Reconciliation with God in Christ is much more than the forgiveness of our sins : it accomplishes God's plan to adopt us as his children and it calls us to the dignity of a new way of life through sharing by the power of the Holy Spirit in Christ's own very being with his Father. Christ is alive and present in the Church as the source of her life and his unseen presence is rendered visible in a sacramental way through the gift of the ministry of ordained priests. It would be interesting to trace Marmion's influence on the liturgical renewal, which emphasizes the presence of the mysteries of Christ's life on earth in the liturgical hearing of the Word of God and the celebration of the sacraments. He would have been at home with the theme of our Jubilee celebration: "Christ is the same yesterday, and today and forever" (Heb. 11:8).
From the central reality of Christ in the spiritual life comes meditation on the mysteries of Christ, the examination of the mysteries and states of Christ during his earthly life, and application of the graces and inspirations coming from them to the life of the whole Church, Christ's mystical body, remembered throughout the year in the liturgy. Here the Abbot's Benedictine's inheritance and the experience of monastic life were drawn on in all its riches. Here the spiritual strength of monastic life became the background to Marmion's repeated returns to the theme of priesthood and its ministry. Christ's priesthood was the means of his sharing his mysteries with others : the priesthood of his ordained ministers the means of transmitting these graces through human hands to all the Church.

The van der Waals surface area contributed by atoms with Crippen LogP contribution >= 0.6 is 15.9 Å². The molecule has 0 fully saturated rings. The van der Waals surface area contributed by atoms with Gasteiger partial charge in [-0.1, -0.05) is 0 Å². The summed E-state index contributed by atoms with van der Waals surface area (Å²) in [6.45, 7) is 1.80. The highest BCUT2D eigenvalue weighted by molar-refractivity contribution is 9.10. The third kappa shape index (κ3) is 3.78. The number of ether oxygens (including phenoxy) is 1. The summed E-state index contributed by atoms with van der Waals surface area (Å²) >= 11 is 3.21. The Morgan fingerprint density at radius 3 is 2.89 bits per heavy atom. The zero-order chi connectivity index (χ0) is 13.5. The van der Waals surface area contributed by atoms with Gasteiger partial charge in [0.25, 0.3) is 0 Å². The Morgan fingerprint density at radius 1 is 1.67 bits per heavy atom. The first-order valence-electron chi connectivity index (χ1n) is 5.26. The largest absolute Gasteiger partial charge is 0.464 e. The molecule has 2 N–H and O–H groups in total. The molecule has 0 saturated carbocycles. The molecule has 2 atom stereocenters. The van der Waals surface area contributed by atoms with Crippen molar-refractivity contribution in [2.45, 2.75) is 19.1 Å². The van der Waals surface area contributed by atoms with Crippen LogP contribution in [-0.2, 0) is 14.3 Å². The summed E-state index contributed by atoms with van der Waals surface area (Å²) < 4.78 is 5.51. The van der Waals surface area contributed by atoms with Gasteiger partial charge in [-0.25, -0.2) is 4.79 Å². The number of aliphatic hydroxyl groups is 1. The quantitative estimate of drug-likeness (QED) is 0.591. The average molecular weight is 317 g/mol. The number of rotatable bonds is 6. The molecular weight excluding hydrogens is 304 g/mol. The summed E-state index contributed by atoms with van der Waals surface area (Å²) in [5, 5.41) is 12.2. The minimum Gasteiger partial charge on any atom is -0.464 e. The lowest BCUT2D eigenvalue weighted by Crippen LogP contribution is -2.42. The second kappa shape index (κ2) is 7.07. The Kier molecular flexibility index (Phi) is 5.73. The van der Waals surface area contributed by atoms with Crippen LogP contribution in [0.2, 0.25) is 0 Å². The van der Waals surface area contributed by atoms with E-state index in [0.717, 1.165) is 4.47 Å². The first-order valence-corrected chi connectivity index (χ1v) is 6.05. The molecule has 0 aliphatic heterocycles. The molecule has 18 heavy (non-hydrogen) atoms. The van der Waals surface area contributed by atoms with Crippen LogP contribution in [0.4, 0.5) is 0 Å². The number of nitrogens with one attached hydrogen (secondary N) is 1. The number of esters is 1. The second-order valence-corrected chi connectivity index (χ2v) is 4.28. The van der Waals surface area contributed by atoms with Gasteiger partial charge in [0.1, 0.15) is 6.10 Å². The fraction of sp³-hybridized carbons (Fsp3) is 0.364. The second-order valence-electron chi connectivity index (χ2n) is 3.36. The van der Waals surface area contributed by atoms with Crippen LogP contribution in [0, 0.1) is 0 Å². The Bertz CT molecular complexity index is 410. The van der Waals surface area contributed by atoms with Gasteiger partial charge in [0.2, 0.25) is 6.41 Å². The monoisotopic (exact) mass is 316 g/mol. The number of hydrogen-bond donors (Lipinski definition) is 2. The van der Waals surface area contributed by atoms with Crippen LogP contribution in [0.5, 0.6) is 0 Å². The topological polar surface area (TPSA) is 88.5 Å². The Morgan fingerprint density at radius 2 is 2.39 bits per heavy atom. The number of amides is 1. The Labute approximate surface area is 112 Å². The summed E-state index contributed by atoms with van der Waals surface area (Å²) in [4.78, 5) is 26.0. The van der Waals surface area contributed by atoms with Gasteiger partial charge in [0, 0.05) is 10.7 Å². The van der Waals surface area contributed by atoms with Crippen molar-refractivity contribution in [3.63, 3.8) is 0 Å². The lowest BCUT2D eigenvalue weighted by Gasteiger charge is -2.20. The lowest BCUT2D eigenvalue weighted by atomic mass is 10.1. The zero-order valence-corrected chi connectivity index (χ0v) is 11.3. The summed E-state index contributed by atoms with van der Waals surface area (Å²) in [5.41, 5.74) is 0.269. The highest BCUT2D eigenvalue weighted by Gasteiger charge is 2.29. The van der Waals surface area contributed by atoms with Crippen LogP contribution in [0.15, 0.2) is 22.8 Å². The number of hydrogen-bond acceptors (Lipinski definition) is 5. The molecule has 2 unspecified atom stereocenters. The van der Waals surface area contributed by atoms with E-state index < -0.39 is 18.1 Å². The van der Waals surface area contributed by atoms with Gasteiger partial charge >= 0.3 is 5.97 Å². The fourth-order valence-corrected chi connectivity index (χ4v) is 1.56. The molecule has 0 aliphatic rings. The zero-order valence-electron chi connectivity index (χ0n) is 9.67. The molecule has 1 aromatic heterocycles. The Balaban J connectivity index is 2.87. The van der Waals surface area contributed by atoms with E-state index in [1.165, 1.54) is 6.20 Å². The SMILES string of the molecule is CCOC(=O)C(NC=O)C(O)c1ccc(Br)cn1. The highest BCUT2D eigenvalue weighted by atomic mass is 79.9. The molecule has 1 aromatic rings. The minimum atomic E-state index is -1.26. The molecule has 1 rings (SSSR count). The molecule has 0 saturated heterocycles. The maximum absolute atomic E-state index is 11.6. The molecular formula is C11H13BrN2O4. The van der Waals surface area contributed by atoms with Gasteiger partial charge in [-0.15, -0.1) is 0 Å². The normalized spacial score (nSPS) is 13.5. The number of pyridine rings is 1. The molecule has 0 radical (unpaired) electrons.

Of Marmion it can be said that everything, in accordance with God's plan
of salvation, is centred in the person of Christ. Père Philipon, O.P. ,
'His vigorous Christo-centrism freed him from all trace of narrow individualism and this is the explanation of a final characteristic of his work; its catholicity. The spirituality of Dom Marmion is developed in the atmosphere of the Church. In it the soul is never regarded as an individual alone with itself, concerned only with its own sanctification. It lives in communion with the whole mystical body without any exclusiveness, excepting no one, in the purest tradition of the Gospel, and of St. Paul, considering nothing as foreign to it which regards Christ, the glory of the Father, or the attainment of salvation by all. Its horizons are immense, corresponding, so to speak, with the viewpoint of Christ Himself. This explains why all schools of spiritualily feel at home with the teaching of Dom Marmion. Even when he is speaking to monks and priests, the Abbot of Maredsous is understood and appreciated by simple Christians. The living presence of Christ in every page of his writings has effected this miracle of Catholicity. The works of Dom Marmion may be reckoned henceforth among the spiritual classics.' (The Spiritual Doctrine of Dom Marmion, p. 20-21).
Joseph Columba Marmion was ordained a priest of Dublin diocese. His Benedictine vocation enriched his spiritual understanding and developed the exercise of his priestly ministry beyond all measure, leading to that great holiness we celebrate today. All through his live, the pre-occupations of his priesthood followed him. Not alone the teaching ministry he first exercised in Clonliffe, but the material pre-occupations and responsibility for others so characteristic of the duties of countless diocesan priests, together with the ceaseless demands of preaching, remained with him always. His many retreats to seminaries, to diocesan priests in different places, and to religious communities, and the courage needed so urgently in war time to bring the younger part of his community to safety and to seek provision for their needs, meant that he never escaped the demands he would have faced has he remained in parish ministry. Through his faithful life and teaching, shared through his writings with many generations of diocesan priests, he made return beyond all calculation to those whose lot he undertook to share at the beginning.Next